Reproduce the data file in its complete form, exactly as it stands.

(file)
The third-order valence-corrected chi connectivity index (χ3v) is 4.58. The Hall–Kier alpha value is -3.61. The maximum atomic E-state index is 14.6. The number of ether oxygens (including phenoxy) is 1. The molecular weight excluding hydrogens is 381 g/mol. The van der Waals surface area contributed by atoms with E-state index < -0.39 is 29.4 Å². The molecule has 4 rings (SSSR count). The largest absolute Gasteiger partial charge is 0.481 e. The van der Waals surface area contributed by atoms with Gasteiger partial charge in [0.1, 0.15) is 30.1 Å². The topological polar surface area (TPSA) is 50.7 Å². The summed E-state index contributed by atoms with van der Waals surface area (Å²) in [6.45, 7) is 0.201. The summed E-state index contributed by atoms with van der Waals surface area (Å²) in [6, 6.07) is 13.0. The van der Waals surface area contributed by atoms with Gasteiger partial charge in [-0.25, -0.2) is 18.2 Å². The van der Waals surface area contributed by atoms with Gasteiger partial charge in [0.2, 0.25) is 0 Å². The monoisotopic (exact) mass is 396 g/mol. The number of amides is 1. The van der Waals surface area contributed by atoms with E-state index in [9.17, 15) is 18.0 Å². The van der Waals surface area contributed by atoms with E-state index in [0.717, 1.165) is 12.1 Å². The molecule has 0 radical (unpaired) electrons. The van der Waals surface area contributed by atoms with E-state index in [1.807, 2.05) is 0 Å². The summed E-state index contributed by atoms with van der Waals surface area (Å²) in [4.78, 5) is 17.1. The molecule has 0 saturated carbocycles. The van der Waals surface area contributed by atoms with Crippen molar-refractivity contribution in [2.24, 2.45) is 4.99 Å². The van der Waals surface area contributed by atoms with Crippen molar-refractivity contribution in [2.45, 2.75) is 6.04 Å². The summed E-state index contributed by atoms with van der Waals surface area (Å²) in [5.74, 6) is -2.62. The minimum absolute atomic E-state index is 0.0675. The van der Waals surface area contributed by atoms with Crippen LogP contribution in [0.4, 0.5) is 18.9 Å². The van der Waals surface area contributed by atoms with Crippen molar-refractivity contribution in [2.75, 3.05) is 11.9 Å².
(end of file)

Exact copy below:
The third-order valence-corrected chi connectivity index (χ3v) is 4.58. The Hall–Kier alpha value is -3.61. The maximum atomic E-state index is 14.6. The number of ether oxygens (including phenoxy) is 1. The molecular weight excluding hydrogens is 381 g/mol. The van der Waals surface area contributed by atoms with E-state index < -0.39 is 29.4 Å². The molecule has 4 rings (SSSR count). The largest absolute Gasteiger partial charge is 0.481 e. The van der Waals surface area contributed by atoms with Gasteiger partial charge in [0.1, 0.15) is 30.1 Å². The topological polar surface area (TPSA) is 50.7 Å². The summed E-state index contributed by atoms with van der Waals surface area (Å²) in [6.45, 7) is 0.201. The summed E-state index contributed by atoms with van der Waals surface area (Å²) in [6, 6.07) is 13.0. The van der Waals surface area contributed by atoms with Gasteiger partial charge in [-0.25, -0.2) is 18.2 Å². The van der Waals surface area contributed by atoms with Gasteiger partial charge in [0.2, 0.25) is 0 Å². The monoisotopic (exact) mass is 396 g/mol. The number of amides is 1. The van der Waals surface area contributed by atoms with E-state index in [9.17, 15) is 18.0 Å². The van der Waals surface area contributed by atoms with E-state index in [0.717, 1.165) is 12.1 Å². The molecule has 0 radical (unpaired) electrons. The van der Waals surface area contributed by atoms with E-state index in [1.807, 2.05) is 0 Å². The summed E-state index contributed by atoms with van der Waals surface area (Å²) in [4.78, 5) is 17.1. The molecule has 0 saturated carbocycles. The van der Waals surface area contributed by atoms with Crippen molar-refractivity contribution in [2.24, 2.45) is 4.99 Å². The van der Waals surface area contributed by atoms with Crippen molar-refractivity contribution in [2.45, 2.75) is 6.04 Å². The summed E-state index contributed by atoms with van der Waals surface area (Å²) in [5.74, 6) is -2.62. The minimum absolute atomic E-state index is 0.0675. The van der Waals surface area contributed by atoms with Crippen LogP contribution in [0.4, 0.5) is 18.9 Å². The van der Waals surface area contributed by atoms with Crippen molar-refractivity contribution in [2.75, 3.05) is 11.9 Å².